Tropical storm, flash flood and tornado watches remained in effect for southeast Georgia, parts of South Carolina and the Gulf Coast of Florida through Friday.
The center of the storm was expected to continue crossing over the northern part of Florida and into the panhandle Saturday evening.
"Bands of very heavy rain will continue to develop and push into the region from the Atlantic," the National Weather Service forecast.The heaviest rainfall was along and south of I-16, especially across the southeast Georgia counties of Bryan, Chatham, Liberty, Long and McIntosh."
But Bryan County Emergency Services Director Jim Anderson said the county has only had a few minor issues related to the storm.
"There was an increase in traffic accidents, due to vehicles hydroplaning out on the wet roads. No roads have been closed off for flooding, at least to my knowledge. Richmond Place was closed off for just a moment," he said, noting there were no major car accidents. "We saw a couple power lines down and the power companies came out fairly quickly to get those taken care of. Other than that, I think by Saturday things will start improving."
The NWS anticipated two to five inches of additional rain to fall on the local region, versus one to two inches throughout southeast Georgia.
"Because heavy rain has already occurred in many locations, additional heavy rainfall may produce flash flooding, especially in areas of poor drainage," the NWS said. "Near the coast, strong onshore winds and elevated tide levels will continue to enhance the threat for flooding."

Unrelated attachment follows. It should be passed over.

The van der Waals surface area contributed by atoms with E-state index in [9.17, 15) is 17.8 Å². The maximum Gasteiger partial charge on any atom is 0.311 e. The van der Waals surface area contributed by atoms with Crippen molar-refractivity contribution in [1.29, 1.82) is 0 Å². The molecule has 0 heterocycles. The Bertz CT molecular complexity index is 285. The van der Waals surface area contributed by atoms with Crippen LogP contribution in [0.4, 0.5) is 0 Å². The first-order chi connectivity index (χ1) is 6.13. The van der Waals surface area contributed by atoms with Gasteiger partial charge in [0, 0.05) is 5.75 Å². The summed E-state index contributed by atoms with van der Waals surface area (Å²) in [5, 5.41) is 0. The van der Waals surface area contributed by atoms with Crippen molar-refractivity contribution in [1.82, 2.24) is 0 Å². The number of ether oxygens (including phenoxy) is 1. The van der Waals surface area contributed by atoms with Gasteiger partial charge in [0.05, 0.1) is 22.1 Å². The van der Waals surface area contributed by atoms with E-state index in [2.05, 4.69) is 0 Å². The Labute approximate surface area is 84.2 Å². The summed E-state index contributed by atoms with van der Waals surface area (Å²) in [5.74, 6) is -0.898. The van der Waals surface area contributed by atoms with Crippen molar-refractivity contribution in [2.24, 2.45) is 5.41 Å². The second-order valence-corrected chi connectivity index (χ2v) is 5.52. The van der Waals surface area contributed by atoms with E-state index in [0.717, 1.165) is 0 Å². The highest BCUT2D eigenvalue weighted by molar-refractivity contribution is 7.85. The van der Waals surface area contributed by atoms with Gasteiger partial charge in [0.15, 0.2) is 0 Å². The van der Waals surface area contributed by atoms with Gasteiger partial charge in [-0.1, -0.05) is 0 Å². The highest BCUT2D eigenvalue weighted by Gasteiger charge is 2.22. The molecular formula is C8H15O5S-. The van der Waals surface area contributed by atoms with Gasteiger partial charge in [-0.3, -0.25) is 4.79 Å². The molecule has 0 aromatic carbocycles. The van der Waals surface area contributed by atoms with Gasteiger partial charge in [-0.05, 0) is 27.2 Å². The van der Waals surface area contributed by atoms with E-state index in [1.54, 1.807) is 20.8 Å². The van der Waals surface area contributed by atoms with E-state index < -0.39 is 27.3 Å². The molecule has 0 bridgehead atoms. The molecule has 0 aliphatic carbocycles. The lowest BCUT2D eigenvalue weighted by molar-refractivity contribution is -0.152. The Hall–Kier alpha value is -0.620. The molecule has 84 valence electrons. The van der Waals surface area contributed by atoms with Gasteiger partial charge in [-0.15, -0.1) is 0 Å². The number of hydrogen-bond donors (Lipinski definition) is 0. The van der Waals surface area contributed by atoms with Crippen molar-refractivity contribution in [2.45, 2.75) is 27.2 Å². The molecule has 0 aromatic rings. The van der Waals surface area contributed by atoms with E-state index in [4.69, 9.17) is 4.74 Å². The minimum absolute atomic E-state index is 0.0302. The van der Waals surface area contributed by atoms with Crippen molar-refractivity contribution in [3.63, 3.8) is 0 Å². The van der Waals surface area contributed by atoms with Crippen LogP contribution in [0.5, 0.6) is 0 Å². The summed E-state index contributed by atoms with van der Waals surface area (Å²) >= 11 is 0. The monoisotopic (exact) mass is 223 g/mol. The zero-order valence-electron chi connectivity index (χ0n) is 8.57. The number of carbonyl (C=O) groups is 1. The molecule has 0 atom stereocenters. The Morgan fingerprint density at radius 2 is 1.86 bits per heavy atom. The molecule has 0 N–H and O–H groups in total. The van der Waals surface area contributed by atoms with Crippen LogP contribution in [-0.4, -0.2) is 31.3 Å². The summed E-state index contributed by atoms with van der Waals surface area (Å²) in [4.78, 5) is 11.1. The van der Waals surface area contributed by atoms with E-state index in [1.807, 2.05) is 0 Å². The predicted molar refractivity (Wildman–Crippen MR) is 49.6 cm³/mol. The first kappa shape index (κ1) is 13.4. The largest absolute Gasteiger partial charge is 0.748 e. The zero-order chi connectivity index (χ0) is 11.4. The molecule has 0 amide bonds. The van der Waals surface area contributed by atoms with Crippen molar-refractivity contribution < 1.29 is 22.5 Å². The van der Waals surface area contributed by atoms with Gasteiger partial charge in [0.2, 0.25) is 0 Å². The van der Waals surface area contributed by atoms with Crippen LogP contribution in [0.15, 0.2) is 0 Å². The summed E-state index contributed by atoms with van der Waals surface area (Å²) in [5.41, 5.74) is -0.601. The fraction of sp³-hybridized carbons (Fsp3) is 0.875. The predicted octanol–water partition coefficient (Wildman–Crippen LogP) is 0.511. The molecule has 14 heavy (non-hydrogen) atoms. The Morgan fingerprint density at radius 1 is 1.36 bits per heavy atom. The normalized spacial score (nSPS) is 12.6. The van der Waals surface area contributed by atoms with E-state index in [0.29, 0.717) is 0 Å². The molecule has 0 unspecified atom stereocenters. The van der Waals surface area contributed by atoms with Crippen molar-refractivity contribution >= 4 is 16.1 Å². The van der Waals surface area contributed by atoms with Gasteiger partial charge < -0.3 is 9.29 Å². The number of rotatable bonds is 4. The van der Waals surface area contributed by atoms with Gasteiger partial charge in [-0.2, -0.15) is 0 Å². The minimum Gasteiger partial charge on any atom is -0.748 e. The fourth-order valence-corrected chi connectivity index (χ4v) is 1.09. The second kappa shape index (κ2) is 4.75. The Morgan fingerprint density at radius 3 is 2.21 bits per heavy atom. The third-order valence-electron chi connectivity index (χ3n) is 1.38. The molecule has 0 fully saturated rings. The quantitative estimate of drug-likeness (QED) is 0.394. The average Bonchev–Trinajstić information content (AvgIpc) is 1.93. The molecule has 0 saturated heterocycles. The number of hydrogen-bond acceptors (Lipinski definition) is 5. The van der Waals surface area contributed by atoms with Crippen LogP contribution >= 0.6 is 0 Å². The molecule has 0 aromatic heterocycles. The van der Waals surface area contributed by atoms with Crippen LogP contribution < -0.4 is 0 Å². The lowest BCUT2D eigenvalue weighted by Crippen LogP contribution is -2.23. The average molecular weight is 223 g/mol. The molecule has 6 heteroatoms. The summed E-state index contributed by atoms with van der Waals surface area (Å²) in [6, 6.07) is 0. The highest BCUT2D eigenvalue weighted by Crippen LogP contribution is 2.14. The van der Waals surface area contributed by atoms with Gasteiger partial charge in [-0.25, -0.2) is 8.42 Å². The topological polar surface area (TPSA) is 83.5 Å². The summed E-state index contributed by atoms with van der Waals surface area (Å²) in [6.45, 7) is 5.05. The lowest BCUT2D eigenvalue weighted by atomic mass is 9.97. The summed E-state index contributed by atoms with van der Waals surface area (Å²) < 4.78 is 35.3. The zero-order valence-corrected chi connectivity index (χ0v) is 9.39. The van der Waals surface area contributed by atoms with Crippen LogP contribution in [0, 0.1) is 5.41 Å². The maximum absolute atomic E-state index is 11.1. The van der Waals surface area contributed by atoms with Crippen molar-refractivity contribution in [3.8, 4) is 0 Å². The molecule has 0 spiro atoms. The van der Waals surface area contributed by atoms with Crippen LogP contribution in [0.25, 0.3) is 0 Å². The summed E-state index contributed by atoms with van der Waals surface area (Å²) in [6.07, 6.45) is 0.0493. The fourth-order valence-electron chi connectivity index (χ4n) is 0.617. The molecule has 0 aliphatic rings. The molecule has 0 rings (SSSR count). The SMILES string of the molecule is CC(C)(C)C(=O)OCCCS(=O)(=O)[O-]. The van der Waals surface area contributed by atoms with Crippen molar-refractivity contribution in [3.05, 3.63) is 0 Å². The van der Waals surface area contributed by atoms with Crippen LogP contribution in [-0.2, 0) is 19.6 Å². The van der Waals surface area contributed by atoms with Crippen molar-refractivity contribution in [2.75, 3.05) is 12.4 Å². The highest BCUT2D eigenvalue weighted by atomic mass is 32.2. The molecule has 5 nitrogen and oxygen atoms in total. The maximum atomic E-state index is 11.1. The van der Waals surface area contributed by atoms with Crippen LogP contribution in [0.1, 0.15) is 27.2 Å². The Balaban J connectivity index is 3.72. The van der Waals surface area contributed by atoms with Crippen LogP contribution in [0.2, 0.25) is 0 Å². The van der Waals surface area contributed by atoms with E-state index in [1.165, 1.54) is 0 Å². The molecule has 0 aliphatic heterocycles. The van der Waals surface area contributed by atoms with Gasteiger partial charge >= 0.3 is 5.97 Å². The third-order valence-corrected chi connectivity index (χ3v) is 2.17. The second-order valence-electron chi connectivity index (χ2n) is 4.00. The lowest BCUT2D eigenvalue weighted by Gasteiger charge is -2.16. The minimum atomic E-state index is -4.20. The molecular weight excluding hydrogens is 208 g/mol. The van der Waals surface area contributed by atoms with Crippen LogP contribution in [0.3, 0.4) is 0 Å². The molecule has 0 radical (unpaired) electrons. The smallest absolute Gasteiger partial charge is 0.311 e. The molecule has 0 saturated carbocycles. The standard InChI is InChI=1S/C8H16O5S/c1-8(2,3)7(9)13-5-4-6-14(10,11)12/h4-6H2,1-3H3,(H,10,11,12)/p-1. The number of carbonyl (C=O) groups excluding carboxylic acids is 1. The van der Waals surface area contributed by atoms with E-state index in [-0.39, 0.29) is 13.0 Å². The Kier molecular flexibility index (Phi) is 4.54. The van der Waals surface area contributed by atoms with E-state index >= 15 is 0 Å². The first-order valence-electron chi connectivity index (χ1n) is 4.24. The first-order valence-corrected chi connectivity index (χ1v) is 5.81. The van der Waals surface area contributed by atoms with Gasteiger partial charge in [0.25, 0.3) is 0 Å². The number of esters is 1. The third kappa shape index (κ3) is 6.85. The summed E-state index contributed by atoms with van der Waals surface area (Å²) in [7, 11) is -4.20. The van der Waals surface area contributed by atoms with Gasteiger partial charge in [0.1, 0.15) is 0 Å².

Anderson recommended all residents be aware of the possibility of road flooding and be sure to avoid driving across any roadway that appears flooded.
"Flooding could wash the roadway away and all of a sudden you’re driving through it and you’re in a big hole," he said. "We’ve got road closure signs and are ready for that possibility, but we haven’t had to use them yet."
Earlier in the week, Fay had been forecast to head northeast, but instead took a turn for the west on Friday.
She was continuing to move at about 4 m.p.h. in the direction of the Florida panhandle.
Maximum sustained winds had decreased down to 45 m.p.h. and the storm’s strength was expected to stay the same through Saturday evening.
Storm surge flooding of two to four feet above normal were expected along the Atlantic coastline and by Sunday, the storm was forecast to dump another four to eight inches of rain on the region – with isolated maximum amounts up to 12 inches.
While floods can take several days to develop, a flash flood can take just minutes. A "watch" means a flood is possible in Bryan County and a "warning" means flooding has already occurred or will occur soon.
The Red Cross recommends:
- When a flash flood watch is issued, be alert to signs of flooding and be ready to evacuate at a moments notice;
- When a flash flood warning is issued, evacuate immediately because there may only be seconds for you to get out;
- Move to higher ground and avoid areas near any bodies of water, and do not drive around any road barricades;
- If your car stalls in rapidly rising waters, abandon it immediately.
- Reduce potential damage by raising your furnace, water heater and electric panel if they are in an area that may be flooded;
- Prepare a family disaster plan, and keep all insurance policies, documents and other valuables in a safe-deposit box; and
- Assemble a disaster supply kit.